ELIGIBLE Brits have been urged to come forward for the flu jab after hospitalisations have surged.
For the first time since the pandemic began there are more people being admitted to hospital with flu than Covid.
Fresh figures from the UK Health Security Agency (UKHSA) found that flu hospitalisations in England have jumped by more than 40 per cent in a week.
However, health officials do not believe the number of flu cases has yet peaked, suggesting more hospitalisations are likely.
The worrying data reveals rates have more than double among those most of risk to the virus – children under the age of five and in adults aged 85 and over.
Experts are warning that increased mixing indoors due to the cold weather is putting more people at risk to catching viruses like Covid, flu and the common cold.
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The rise could not come at a worse time, as backlog of people waiting for surgery reaches 7.2million and nurses across the countrystrike in a bid for better pay,
Meanwhile vaccine rates in two and three year olds is below that seen in the previous two flu seasons and medics have said that this is the best protection against illness.
Dr Conall Watson, Consultant Epidemiologist at the UK Health Security Agency, said: "Flu is now circulating widely and we have seen a sharp rise in the rate of hospitalisations for flu this week, particularly among the under 5s and over 85s.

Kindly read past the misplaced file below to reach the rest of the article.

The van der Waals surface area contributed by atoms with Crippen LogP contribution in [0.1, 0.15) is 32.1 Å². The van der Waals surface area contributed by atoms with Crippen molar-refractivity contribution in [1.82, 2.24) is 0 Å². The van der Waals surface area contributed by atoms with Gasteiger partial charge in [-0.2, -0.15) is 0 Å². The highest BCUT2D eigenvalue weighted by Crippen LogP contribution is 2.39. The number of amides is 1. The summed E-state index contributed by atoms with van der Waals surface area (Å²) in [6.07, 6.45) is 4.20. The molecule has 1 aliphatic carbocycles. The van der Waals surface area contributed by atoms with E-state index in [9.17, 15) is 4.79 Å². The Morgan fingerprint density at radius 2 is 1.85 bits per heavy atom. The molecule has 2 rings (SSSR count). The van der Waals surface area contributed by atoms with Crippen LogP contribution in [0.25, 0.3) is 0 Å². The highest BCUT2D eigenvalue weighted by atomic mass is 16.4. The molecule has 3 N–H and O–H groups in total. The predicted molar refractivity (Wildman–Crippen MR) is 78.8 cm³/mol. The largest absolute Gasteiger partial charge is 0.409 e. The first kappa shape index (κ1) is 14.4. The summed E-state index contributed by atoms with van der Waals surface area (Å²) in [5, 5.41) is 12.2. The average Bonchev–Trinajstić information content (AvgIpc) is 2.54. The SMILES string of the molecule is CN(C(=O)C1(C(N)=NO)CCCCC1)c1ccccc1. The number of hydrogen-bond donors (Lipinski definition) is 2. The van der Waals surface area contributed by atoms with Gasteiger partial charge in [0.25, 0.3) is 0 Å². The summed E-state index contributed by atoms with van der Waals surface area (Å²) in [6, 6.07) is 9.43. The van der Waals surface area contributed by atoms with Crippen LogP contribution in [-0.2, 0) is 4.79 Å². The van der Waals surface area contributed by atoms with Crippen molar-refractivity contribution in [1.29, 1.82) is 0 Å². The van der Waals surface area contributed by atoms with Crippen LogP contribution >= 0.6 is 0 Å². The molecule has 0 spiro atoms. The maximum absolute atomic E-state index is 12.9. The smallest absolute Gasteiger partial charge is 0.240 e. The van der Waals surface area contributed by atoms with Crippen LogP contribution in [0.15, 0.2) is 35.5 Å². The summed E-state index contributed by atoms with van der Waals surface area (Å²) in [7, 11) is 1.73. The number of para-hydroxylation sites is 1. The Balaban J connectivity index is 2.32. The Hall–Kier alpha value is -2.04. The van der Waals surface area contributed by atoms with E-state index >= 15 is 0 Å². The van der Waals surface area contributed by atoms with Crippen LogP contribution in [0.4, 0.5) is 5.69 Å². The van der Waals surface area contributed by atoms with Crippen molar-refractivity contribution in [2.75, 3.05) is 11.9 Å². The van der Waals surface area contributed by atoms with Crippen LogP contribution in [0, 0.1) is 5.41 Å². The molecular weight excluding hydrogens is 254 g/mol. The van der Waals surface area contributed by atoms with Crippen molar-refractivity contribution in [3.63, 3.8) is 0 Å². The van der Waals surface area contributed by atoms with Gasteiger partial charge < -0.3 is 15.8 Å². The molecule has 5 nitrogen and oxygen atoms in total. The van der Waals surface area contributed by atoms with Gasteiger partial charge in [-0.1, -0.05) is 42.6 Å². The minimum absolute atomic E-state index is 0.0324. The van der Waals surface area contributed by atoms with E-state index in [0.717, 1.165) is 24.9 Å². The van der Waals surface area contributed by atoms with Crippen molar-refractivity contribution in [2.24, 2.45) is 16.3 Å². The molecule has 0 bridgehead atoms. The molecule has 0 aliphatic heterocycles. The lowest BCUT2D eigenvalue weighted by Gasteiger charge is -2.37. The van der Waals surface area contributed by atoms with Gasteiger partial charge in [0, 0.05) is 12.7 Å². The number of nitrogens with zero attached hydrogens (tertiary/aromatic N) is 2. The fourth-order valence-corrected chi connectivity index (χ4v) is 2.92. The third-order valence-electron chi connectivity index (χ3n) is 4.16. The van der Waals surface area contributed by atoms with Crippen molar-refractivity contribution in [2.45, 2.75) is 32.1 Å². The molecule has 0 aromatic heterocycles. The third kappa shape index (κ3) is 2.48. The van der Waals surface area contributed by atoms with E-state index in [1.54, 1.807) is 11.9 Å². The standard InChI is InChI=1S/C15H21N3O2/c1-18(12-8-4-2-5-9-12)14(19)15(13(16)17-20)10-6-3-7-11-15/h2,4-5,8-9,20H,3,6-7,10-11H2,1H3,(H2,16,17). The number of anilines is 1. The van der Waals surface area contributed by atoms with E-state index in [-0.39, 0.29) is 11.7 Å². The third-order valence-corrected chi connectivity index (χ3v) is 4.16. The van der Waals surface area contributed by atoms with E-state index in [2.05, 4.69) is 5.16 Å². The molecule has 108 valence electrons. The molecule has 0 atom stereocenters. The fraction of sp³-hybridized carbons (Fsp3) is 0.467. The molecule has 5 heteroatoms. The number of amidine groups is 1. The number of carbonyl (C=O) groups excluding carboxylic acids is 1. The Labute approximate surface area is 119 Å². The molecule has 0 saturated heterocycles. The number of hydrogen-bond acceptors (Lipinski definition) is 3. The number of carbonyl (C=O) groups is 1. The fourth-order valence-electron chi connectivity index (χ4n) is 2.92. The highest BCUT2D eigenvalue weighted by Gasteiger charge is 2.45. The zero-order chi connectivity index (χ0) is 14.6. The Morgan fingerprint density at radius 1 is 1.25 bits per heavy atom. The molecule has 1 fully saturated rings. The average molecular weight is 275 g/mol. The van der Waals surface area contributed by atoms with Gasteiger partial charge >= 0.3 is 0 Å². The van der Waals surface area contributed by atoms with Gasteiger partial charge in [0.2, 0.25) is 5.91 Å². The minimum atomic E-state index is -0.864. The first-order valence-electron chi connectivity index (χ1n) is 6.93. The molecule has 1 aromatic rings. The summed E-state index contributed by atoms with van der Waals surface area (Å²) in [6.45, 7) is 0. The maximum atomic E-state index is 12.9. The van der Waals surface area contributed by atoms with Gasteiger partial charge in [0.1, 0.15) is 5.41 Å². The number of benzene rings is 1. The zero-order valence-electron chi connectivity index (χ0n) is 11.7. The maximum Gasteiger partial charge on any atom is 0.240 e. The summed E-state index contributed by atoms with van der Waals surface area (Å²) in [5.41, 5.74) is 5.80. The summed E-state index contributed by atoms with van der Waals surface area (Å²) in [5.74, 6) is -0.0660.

"Admissions are now at the highest point since the 2017/18 season and we are expecting case numbers to continue increasing as we move further into winter.
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The signs of Strep A and flu you need to know
When it comes to the symptoms of flu and Strep A, they can be very similar. so it’s important to know what to look out for.
There are four key signs of Group Strep A to watch out for, according to the NHS. These are:
- A fever (meaning a high temperature above 38°C)
- Severe muscle aches
- Localised muscle tenderness
- Redness at the site of a wound
When it comes to symptoms of flu, they may at first, seem like a common cold.
The NHS list the symptoms for flu as follows:
- sudden high temperature
- aching body
- feeling tired or exhausted
- a dry cough
- sore throat
- difficulty sleeping
- loss of appetite
- diarrhoea or tummy pain
- feeling or being sick
- less active (specifically children)
- pain in the ear (specifically children)
"The flu vaccine offers the best protection against severe illness and it’s not too late for everyone eligible to get it. Uptake is particularly low in those aged 2 and 3 so if your child is eligible please take up the offer."
Taking up the vaccine is especially important, as the NHS says that viral infections such as the flu, put you at higher risk of Strep A infections.
Dr Jamie Lopez Bernal, the consultant epidemiologist for immunisation and counter-measures at the UKHSA, said: “We’re seeing rises in flu, Covid and other winter viruses as people mix more indoors this winter.
“Covid hospitalisations are highest in the oldest age groups, so it is particularly important that everyone who is eligible continues to come forward to accept their booster jab.
“If you are unwell this winter, please try to stay at home and avoid contact with other people, particularly elderly or vulnerable people – this will help stop infection from spreading.”
The NHS is also dealing with an outbreak of Strep A – which has so far killed 19 children.
The surge in cases is putting a huge strain on NHS 111 and pharmacists, with shortages of penicillin and other antibiotics reported across the UK.
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